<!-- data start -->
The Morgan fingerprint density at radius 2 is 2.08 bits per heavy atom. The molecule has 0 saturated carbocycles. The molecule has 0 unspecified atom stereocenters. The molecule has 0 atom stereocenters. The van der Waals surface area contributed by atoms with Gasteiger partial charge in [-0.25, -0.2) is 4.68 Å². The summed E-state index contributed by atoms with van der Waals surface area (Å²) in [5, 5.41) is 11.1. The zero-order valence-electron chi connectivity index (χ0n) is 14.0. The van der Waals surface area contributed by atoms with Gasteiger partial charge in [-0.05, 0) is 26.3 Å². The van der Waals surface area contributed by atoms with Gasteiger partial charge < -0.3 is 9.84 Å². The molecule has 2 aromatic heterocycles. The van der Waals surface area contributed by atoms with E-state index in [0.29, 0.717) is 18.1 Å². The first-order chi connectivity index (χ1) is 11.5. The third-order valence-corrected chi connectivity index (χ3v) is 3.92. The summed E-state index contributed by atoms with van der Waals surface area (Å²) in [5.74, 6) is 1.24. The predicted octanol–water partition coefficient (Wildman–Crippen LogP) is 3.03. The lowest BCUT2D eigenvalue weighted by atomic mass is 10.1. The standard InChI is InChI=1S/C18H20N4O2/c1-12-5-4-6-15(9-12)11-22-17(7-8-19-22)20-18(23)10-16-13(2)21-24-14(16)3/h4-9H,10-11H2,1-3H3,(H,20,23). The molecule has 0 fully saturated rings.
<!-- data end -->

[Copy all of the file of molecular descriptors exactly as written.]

The Morgan fingerprint density at radius 2 is 2.08 bits per heavy atom. The molecule has 0 saturated carbocycles. The molecule has 0 unspecified atom stereocenters. The molecule has 0 atom stereocenters. The van der Waals surface area contributed by atoms with Gasteiger partial charge in [-0.25, -0.2) is 4.68 Å². The summed E-state index contributed by atoms with van der Waals surface area (Å²) in [5, 5.41) is 11.1. The zero-order valence-electron chi connectivity index (χ0n) is 14.0. The van der Waals surface area contributed by atoms with Gasteiger partial charge in [-0.05, 0) is 26.3 Å². The van der Waals surface area contributed by atoms with Gasteiger partial charge < -0.3 is 9.84 Å². The molecule has 2 aromatic heterocycles. The van der Waals surface area contributed by atoms with E-state index in [0.29, 0.717) is 18.1 Å². The first-order chi connectivity index (χ1) is 11.5. The third-order valence-corrected chi connectivity index (χ3v) is 3.92. The summed E-state index contributed by atoms with van der Waals surface area (Å²) in [5.74, 6) is 1.24. The predicted octanol–water partition coefficient (Wildman–Crippen LogP) is 3.03. The lowest BCUT2D eigenvalue weighted by atomic mass is 10.1. The standard InChI is InChI=1S/C18H20N4O2/c1-12-5-4-6-15(9-12)11-22-17(7-8-19-22)20-18(23)10-16-13(2)21-24-14(16)3/h4-9H,10-11H2,1-3H3,(H,20,23). The molecule has 0 fully saturated rings.